Emily Pitts writes:
Is the concept of luxury is stuck in the past? Leafing through the high end magazines, it looks so. It’s quickly apparent that 2009 ads sell the same products, and rely on the same concept of luxury, as they have for years; the traditional face of luxury is still impenetrable, aloof and other worldly. Whilst classic luxury pieces from Chanel or Hermes will continue to resonate as high quality investment items for a small group of rich consumers, the emerging values of the new “everyday luxury” market are quite different.
The Dutch design collective Droog suggest that “Luxury is really about scarcity“. And what’s scarce? “Care, silence, fresh air, slowness”. Brands that help consumers achieve some aspect of this in their lives will be connecting to a changing notion of luxury, as values around responsibility, community and self-reliance are emerging as the new consumer lifestyle aspirations. Though in part this has been provoked by recession, Futures Company research tells us that greater numbers are re-assessing what’s important in life; hence the spike in volunteer numbers, career breaks and socially responsible career choices such as teaching. Some brands in other sectors are successfully tapping into these desires; luxury may have look outside of the sector to learn.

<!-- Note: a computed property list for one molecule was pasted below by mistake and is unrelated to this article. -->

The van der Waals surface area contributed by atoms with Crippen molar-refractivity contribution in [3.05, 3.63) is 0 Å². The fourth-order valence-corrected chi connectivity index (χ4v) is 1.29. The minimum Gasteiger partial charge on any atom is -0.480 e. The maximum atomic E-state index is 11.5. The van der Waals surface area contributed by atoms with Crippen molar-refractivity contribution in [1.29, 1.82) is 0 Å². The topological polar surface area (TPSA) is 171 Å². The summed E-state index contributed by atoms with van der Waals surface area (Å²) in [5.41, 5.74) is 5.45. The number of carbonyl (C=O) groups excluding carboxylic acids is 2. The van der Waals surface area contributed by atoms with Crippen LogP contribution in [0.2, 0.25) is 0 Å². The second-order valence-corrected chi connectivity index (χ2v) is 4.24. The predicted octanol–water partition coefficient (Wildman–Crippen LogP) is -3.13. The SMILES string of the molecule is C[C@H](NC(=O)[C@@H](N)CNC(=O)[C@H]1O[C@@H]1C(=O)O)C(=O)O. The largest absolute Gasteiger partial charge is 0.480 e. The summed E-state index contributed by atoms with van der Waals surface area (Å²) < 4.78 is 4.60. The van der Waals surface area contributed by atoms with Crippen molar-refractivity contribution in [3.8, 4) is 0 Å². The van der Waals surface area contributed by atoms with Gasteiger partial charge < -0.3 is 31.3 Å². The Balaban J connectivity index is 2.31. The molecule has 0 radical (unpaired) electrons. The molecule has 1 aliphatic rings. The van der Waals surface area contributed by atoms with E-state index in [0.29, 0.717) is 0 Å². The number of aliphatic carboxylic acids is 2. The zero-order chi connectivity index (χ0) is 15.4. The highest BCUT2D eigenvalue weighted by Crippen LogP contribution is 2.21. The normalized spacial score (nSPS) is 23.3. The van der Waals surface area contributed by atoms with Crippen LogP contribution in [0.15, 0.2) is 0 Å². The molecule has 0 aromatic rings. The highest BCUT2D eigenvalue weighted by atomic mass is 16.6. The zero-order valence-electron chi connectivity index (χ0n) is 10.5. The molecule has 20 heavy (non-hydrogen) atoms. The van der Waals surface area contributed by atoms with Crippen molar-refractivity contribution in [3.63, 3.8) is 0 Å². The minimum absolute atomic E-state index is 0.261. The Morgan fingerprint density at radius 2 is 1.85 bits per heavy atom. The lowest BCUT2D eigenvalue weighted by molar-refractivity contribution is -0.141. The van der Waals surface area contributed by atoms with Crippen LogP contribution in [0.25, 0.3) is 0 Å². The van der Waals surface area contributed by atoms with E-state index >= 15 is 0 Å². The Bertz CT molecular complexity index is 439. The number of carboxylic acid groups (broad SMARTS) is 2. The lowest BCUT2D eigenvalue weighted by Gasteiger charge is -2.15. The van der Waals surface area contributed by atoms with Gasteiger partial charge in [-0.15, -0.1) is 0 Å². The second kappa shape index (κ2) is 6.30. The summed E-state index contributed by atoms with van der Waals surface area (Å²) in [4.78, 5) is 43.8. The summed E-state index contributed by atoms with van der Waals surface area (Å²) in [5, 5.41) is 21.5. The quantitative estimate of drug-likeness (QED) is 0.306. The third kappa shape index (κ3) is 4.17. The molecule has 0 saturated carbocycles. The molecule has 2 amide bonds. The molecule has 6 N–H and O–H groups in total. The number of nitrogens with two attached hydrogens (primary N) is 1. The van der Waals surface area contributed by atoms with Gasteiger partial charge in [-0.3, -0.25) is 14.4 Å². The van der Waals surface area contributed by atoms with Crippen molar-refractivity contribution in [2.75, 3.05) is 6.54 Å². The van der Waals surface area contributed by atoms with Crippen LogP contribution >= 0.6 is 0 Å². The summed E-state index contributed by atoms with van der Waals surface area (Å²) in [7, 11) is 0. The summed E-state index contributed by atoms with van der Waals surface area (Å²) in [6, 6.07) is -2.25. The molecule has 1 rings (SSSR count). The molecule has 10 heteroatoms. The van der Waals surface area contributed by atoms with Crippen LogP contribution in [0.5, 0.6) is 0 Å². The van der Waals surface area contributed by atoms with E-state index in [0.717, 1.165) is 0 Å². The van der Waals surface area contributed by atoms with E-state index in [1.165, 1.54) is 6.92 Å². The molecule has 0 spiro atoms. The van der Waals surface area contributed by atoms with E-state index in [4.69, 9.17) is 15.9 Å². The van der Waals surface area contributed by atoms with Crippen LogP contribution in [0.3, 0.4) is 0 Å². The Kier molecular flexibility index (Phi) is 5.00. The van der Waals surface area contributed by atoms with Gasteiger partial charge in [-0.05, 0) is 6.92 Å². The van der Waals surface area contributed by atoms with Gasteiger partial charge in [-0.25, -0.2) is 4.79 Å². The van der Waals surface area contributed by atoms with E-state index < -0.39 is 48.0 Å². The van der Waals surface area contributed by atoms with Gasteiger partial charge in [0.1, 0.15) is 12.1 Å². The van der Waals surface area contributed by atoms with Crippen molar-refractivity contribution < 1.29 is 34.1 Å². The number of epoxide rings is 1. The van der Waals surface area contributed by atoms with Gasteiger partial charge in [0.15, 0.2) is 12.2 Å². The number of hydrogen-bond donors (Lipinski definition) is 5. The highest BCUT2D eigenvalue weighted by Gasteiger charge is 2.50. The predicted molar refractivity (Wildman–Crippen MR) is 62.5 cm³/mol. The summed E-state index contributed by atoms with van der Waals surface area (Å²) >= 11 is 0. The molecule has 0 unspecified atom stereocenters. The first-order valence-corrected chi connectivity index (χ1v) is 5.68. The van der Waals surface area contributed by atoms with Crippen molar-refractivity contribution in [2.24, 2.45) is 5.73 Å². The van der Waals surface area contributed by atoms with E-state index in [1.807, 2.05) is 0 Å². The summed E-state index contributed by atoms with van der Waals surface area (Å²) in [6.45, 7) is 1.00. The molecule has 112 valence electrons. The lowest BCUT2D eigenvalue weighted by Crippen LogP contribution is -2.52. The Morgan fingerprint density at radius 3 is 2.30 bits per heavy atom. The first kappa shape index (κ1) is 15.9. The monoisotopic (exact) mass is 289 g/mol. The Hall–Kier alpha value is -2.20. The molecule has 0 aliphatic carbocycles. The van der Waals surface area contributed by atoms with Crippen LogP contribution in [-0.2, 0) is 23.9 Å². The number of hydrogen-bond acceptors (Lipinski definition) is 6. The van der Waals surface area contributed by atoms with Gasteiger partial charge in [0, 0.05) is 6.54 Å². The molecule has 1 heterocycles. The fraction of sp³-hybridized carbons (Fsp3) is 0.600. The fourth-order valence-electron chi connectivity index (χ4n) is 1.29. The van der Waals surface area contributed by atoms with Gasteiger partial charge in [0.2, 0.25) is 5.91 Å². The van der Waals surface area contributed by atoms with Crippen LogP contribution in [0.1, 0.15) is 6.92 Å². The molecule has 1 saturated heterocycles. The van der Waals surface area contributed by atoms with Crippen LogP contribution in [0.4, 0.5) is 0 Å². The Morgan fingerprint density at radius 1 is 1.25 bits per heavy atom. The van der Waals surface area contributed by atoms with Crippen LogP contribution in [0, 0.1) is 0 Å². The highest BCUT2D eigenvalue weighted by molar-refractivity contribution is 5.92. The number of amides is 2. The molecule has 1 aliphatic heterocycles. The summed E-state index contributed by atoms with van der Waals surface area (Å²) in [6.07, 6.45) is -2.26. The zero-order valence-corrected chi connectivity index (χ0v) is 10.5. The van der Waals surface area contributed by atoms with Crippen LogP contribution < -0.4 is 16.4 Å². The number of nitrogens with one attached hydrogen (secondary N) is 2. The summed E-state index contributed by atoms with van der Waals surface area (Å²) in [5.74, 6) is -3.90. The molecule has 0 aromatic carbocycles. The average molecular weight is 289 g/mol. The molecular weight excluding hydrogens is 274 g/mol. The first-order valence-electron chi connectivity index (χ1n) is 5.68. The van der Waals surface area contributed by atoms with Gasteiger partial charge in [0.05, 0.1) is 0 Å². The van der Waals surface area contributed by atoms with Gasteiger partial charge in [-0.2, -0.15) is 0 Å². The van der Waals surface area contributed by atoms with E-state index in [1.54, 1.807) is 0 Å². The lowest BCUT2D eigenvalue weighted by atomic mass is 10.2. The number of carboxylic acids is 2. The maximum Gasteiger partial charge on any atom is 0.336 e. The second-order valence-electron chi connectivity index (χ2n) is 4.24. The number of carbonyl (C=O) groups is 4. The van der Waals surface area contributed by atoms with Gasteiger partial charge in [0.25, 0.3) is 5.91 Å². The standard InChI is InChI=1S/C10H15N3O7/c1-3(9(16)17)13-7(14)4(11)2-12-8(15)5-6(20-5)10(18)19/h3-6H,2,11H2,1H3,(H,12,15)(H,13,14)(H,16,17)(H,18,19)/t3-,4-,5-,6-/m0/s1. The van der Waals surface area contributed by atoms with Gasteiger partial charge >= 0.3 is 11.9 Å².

The personal connection with the product that Nudo achieves by allowing customers to adopt an Italian olive tree from which they receive their own oil for a year, linking the consumer with the producer, is a good example. The Harrods allotment features webcams that allow consumers to view their food as it grows, which would certainly offer ‘slowness’. Burgerville supports local farms and businesses, thereby appealing to consumers’ growing social conscience. Brands that allow consumers to express their creativity are also prospering. Increasing numbers of knitting clubs, Anya Hindmarsh’s bag customisation service and the Observer Woman’s ‘Designer DIY’ series run this year bear witness to this. In the luxury market, Clarins offers a customised skin cream, My Blend, in a small number of top end stores. Personalisation is also a feature at the ‘uber-bling’ end of the scale, as Peter Aloisson’s jewel-encrusted mobile phones demonstrate.
But the challenge for many luxury brands is to move beyond this. Selling a de luxe designer handbag for its link to a wider set of values than brand cachet is not necessarily an easy bridge to build. Louis Vuitton made a good attempt with its ad campaign (picture at the top of the post) that focuses on the journey rather than the bag; the promise is, perhaps, that our personal journey can be as interesting as that of Gorbachev. Competitor brands need to follow suit, and re-adjust their focus on the part of ‘scarcity’ that really means ‘luxury’ to today’s consumers.